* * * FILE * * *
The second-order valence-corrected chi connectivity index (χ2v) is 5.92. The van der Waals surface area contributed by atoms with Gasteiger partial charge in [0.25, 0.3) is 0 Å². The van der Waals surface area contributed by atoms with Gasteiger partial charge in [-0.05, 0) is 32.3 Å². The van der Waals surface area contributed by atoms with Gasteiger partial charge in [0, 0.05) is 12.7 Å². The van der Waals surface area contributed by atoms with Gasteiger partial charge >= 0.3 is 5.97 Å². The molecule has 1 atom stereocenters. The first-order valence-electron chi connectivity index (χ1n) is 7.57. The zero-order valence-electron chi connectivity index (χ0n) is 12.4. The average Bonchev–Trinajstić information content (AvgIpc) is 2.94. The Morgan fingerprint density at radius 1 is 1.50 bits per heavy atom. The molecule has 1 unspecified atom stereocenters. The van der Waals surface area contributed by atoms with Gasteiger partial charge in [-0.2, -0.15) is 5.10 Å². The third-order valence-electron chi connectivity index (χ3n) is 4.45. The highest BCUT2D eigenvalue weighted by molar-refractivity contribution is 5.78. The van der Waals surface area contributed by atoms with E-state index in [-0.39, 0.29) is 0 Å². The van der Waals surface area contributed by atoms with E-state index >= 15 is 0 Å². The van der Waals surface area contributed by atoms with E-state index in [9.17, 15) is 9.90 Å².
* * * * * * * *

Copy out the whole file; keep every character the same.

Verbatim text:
The second-order valence-corrected chi connectivity index (χ2v) is 5.92. The van der Waals surface area contributed by atoms with Gasteiger partial charge in [0.25, 0.3) is 0 Å². The van der Waals surface area contributed by atoms with Gasteiger partial charge in [-0.05, 0) is 32.3 Å². The van der Waals surface area contributed by atoms with Gasteiger partial charge in [0, 0.05) is 12.7 Å². The van der Waals surface area contributed by atoms with Gasteiger partial charge >= 0.3 is 5.97 Å². The molecule has 1 atom stereocenters. The first-order valence-electron chi connectivity index (χ1n) is 7.57. The zero-order valence-electron chi connectivity index (χ0n) is 12.4. The average Bonchev–Trinajstić information content (AvgIpc) is 2.94. The Morgan fingerprint density at radius 1 is 1.50 bits per heavy atom. The molecule has 1 unspecified atom stereocenters. The van der Waals surface area contributed by atoms with Gasteiger partial charge in [-0.2, -0.15) is 5.10 Å². The third-order valence-electron chi connectivity index (χ3n) is 4.45. The highest BCUT2D eigenvalue weighted by molar-refractivity contribution is 5.78. The van der Waals surface area contributed by atoms with E-state index in [-0.39, 0.29) is 0 Å². The van der Waals surface area contributed by atoms with E-state index >= 15 is 0 Å². The van der Waals surface area contributed by atoms with E-state index in [9.17, 15) is 9.90 Å².